I think, though, the one expansion I’d make on this point is that the failures of the capitalistic theory of Christensen is yet another example of ‘progress narrative’ failing. Said example stands to serve as a warning against attempting to use the past (and the study of history) as the basis of predictive theory.

Now, mind you, Lepore demolishes Christensen for cherry-picking and shortsightedness in his determination of examples to back his theory, but this doesn’t detract from the generality of such a warning. This is not the milieu solely of shoddy craftsmen, but indeed many historians and political theorists.

Upon reading Margaret MacMillan’s The Uses and Abuses of History (see a video from 2009 with MacMillan about it), my long suspicions as a historian (and lover of historiography) of such narratives were crystallized, As one reviewer put it, MacMillan highlights that ”[i]f there is one thing that unites people of all backgrounds, it is an ability to get history seriously wrong”. It’s an excellent book and I’d recommend it to anyone looking for an introduction to these subjects.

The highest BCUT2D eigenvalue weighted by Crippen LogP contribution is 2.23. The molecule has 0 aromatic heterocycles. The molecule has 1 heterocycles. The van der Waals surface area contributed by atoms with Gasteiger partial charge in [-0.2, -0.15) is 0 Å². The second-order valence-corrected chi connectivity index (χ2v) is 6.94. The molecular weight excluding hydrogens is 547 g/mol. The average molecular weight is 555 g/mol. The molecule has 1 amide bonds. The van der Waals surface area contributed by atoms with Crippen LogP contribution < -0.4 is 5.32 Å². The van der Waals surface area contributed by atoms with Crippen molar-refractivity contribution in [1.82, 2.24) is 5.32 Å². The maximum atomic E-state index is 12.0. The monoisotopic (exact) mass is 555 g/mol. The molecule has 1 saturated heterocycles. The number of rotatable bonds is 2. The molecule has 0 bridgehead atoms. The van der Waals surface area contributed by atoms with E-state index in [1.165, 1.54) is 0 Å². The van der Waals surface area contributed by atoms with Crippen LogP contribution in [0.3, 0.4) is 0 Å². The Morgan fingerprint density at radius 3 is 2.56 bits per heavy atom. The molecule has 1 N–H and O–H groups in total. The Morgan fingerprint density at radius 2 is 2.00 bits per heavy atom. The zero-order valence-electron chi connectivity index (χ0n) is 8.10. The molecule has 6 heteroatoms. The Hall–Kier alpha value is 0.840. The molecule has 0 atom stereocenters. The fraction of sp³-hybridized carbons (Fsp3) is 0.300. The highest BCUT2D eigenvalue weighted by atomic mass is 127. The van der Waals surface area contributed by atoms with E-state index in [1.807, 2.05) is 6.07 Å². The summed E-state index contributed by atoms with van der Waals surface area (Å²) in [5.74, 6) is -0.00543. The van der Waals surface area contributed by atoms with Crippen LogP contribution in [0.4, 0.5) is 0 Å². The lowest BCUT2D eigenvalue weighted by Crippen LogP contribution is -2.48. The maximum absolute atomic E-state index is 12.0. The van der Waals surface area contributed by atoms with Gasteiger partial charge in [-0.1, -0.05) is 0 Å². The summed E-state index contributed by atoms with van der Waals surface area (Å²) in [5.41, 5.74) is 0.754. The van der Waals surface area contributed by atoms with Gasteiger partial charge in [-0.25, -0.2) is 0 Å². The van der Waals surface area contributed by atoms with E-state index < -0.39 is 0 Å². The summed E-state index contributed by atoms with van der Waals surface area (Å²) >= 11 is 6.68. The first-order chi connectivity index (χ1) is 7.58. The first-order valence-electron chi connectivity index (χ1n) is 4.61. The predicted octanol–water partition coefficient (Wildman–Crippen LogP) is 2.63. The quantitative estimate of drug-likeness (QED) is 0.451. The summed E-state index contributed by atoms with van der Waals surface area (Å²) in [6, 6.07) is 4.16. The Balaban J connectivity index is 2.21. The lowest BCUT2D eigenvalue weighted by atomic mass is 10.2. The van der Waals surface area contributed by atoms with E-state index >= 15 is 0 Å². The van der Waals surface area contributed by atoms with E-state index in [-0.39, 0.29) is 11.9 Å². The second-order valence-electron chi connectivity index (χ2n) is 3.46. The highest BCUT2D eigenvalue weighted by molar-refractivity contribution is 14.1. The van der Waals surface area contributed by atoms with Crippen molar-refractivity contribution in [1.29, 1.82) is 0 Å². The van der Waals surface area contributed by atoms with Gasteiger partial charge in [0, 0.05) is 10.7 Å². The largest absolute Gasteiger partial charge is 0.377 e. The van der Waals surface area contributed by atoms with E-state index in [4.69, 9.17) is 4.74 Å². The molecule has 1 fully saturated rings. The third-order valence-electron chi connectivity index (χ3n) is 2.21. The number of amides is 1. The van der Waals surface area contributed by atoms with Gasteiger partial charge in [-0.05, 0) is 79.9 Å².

And this brings us back to Marx. Marx, like Christensen (albeit, much, much more successfully) brings forth an intensive theory that is based in a historical narrative. The notion of the ‘End of History’.as it were and the ultimate triumph to a final state of the human condition, while laudable in its idealism, is indeed foolish. 

Francis Fukuyama (another who engages in such theorizing), explains the Hegelian and Marxist notion of the end of history well:

This did not mean that the natural cycle of birth, life, and death would end, that important events would no longer happen, or that newspapers reporting them would cease to be published. It meant, rather, that there would be no further progress in the development of underlying principles and institutions, because all of the really big questions had been settled.

Now, if one is to condemn Christensen and embrace (at least some) of the perspective of folks like MacMillan, how can one truly be a Marxist either? What is described above is a fundamental principle of said whole school of theory and, as I reject such a principle, I can never be a Marxist. 

Instead, I look to understand the past and theorize about the immediate present, so that I and others can step into a future that can be built not according to some iron laws that guide the spirit of human development, but by collective choice. I think that’s a brighter view of the world, in the end.

All the best,
- Brad.

Jun 25

Toronto G20, 4 years later: 18 disturbing facts all Canadians should know -


The Toronto G20 Summit of June 26-27, 2010, hosted by Stephen Harper, was an incredibly expensive undertaking that resulted in massive human rights violations against members of the public at the hands of the police. Despite this, politicians refuse to call a full public inquiry and hold police—as…